From: Scott Woods (scottw_at_[hidden])
Date: 2005-05-01 15:50:13
----- Original Message -----
From: "Boris" <boris_at_[hidden]>
Sent: Saturday, April 30, 2005 1:30 AM
Subject: [boost] Re: Re: Re: Re: Re: Re: Re: (Another) socket streams
> > of application objects off an async socket. What mechanism can we
> > use? I think its significant that there is no standard answer to
> > this. The argument over whether the blocking version should exist is
> > possibly separate to the fact that the non-blocking doesnt?
> I agree with what you say. However I think support for async I/O doesn't
> belong to socket streams because the stream interface doesn't support
> I/O by default. Instead of adding async I/O support to streams I think
> I/O should be provided by another package.
Yes. That's the "async flow" library thats been mentioned in this or
a related thread.
> If I think about a library user he might want to use async I/O. The
> library could then provide an ACE-like package with full async I/O
> If the library user however wants to use socket streams I think his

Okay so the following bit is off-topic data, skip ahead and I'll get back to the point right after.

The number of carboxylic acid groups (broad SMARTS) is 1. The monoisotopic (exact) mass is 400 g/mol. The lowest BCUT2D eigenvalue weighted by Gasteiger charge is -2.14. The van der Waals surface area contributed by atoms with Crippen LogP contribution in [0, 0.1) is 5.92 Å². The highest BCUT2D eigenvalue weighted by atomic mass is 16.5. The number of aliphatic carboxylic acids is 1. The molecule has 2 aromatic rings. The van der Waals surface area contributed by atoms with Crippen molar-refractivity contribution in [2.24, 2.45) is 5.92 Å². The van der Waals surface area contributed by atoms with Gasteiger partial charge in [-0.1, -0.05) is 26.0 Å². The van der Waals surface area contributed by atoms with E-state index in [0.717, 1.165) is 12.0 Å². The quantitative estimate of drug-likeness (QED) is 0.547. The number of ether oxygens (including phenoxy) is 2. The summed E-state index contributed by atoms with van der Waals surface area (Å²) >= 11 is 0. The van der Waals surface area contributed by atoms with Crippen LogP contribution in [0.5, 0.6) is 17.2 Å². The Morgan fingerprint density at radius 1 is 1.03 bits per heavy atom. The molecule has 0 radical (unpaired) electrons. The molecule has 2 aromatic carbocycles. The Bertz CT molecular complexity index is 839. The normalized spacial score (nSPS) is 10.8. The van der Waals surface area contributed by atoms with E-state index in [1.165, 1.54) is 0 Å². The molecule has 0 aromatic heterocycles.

> is based on the interface he knows. Then he has to accept that only
> I/O is supported as with other streams, too. Whoever wants to use async
> has to understand how async I/O is supported anyway. But whoever wants to
> use streams probably doesn't want to learn a new interface. Or do you
> there are other reasons why a library user would like to use socket
Yes. The separation of async into a separate library/framework is the go.
While your comments I agree with, they read as if sync/async is a developers
I'm assuming that's accidental?
I feel as if we have clarified one thing; there can be no iostream input
over async sockets (the function signature is blocking). Which leaves the
operators and whether iostream output operators over async has any value?
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